Mike Turner, running for Dorchester County Sheriff, sat down with Patch and concerned voters 4:30 p.m. Thursday at Coastal Coffee Roasters.
Coffee with the Candidates is 4:30 p.m. Thursdays.
Here is a recap of Thursday's event with Turner:
Q: Talk of gas expenses and the number of take-home vehicles from the county has been a focus this week. What is your position?
Take-home vehicles for law enforcement is a man-power multiplier, if they are required to respond. But it needs to only be for personnel equipped and ready to respond when duty calls. Having a take-home vehicle and gas card is part of the compensation for a law enforcement officer, but it comes with the responsibility of being willing to drop off the wife while out at dinner and respond to a situation. The current system needs to be managed better. If people are responding in these vehicles, then the benefit far outweighs the cost.
Q: You worked in Sheriff Ray Nash's office at a time when nearly $400,000 was taken from the detention center. How do you respond to those who say you come from that system with ethics violations?
I was one of the officers that took Capt. Arnold Pastor into custody. There were no ethics violations outside that instance. It was not pervasive.
Q: Under Nash's administration, the Sheriff's Office was operating over budget. What do you say to critics who say you will also be unable to operate within budget?
The current administration has received a 20-percent increase in budget from the county. At no time was Nash's budget overages exceeding 20 percent of the budget — even if you added all the overages over a 3-year period it would not equal the $3.1 million extra per year the Sheriff's Office has in the budget now. That said, the current funding is needed for proper public safety. The Sheriff's Office was woefully underfunded before the incumbent took office. I wouldn't brag about your financial prowess if the county gives you more money to work with. And don't brag about money you gave back when you benefited from a higher budget. I'm glad the county realizes they had left public safety sorely in need of funds and has rectified the issue. My background in business administration means I know how to run a budget efficiently.
Q: Should Dorchester County have its own SWAT team?
Under the current administration, every time the county needs the manpower and equipment of a SWAT team, Charleston County sends their team. This creates at least a 45-minute delay in services and makes us bad neighbors to the taxpayers of Charleston County, who pay for that team. It's like your neighbor driving a brand-new Lexus and knocks on your door for eggs and milk. And that's not a one-time occurrence. The county has used their SWAT team several times since the year began. Dorchester County already has the equipment necessary to arm a SWAT team. Instead of devoting manpower to training for pistol competitions, that manpower should be devoted toward keeping deputies in training for the team. It's merely a matter of training the deputy and keeping them trained. The cost isn't that much higher. It's also a matter of policing your own citizens. If you're relying on another agency to help you, they come in and take command. Under the current system, you are taking advantage of Sheriff Cannon's good nature. Somethings are right; somethings are not.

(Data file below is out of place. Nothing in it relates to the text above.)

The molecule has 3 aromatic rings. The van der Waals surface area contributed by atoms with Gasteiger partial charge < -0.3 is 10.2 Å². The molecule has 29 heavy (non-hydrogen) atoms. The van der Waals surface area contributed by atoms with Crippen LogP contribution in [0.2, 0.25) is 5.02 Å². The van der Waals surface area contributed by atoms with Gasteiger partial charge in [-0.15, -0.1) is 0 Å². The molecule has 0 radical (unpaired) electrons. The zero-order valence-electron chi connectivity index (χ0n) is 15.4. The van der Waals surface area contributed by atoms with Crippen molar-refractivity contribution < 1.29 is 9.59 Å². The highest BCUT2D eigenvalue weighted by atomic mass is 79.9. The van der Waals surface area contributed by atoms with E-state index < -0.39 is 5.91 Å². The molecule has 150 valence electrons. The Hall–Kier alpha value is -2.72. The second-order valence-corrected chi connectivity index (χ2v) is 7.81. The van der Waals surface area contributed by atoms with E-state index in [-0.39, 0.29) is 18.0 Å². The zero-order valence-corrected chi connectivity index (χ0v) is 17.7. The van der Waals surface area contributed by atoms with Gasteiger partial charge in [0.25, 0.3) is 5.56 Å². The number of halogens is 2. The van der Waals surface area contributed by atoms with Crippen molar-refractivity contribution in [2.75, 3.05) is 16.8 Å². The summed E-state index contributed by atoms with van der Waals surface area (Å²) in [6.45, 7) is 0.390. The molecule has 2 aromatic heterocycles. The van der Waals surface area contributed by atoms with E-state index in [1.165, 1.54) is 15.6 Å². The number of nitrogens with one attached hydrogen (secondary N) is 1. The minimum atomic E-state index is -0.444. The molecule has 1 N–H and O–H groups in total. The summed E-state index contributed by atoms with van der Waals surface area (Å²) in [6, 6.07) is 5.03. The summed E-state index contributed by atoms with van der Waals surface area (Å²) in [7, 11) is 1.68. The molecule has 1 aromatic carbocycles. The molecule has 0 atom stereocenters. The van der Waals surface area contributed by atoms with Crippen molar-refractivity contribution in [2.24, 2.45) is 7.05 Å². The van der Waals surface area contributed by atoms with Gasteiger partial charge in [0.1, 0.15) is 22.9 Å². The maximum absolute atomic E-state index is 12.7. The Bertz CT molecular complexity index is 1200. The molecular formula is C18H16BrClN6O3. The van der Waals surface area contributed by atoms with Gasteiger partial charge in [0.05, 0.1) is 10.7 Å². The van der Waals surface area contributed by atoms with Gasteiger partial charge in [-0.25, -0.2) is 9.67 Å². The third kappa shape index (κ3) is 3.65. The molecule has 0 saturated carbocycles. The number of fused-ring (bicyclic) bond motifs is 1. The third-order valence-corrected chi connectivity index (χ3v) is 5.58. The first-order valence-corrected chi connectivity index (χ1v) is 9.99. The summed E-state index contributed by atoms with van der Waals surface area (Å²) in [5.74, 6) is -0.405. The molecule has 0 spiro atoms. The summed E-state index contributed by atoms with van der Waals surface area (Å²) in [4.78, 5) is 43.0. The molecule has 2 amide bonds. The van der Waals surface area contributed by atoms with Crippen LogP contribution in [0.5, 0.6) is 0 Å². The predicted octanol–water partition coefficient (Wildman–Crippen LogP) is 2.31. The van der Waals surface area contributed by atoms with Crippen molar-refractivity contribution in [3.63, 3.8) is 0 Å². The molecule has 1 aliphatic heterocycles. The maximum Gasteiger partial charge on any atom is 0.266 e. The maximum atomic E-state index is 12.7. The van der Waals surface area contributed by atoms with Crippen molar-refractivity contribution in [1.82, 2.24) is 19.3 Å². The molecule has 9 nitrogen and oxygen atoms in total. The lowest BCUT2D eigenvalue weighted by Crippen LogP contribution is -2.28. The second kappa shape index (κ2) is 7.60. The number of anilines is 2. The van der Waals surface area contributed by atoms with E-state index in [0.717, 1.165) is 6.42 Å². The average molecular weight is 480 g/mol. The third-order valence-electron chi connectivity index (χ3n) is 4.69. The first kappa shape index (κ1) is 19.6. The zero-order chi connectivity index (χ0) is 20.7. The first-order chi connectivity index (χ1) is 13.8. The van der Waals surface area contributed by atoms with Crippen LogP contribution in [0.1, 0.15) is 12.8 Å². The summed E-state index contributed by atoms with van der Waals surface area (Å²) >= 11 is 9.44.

Q: Would you seek to house federal inmates at the detention center to increase funds to the county?
It has benefited the taxpayers of Dorchester County to house these inmates. I'm not sure if there are federal prisoners in the system now or not but the incumbent has shown a reluctance to do anything the previous administration did. There have been fights in the past on exactly who should benefit from the money gained by housing these prisoners, but it shouldn't be a matter of control. It's a matter of benefiting the taxpayers.
Q: What is your position on anti-idling laws?
When I worked under Sheriff Nash, deputies knew of my disdain for idling, empty vehicles. It would drive me crazy to see a car idling and nobody in it. It's wear-and-tear on the vehicles, and a waste of gas money, solely for your comfort. If you have a K-9 unit that needs to be kept out of the heat, bring him inside the Sheriff's Office and house him in the kennel. I would make anti-idling a policy under my administration.
Q: Some have said that you've been out of law enforcement in your current position as head of security for the school district. How do you respond?
I am current on all of my certifications. Unlike the incumbent, I have more than my one-week certification. Since leaving the Sheriff's Office in 2008, I've also worked for Lincolnville Police Department, before stopping to pursue my campaign.
Q: What should every voter know about you?
I will treat every citizen with the dignity and respect they deserve while maintaining an appropriate amount of justice. Not every speeder pulled over needs a ticket. But on the same hand, swift justice needs to be done toward criminals. They need to go to jail for criminal activity.
Q: How will your policies and ideas be assimilated among the current deputies?
It's called leadership. When you set the tone, where the head goes, the body follows. It comes down to leadership.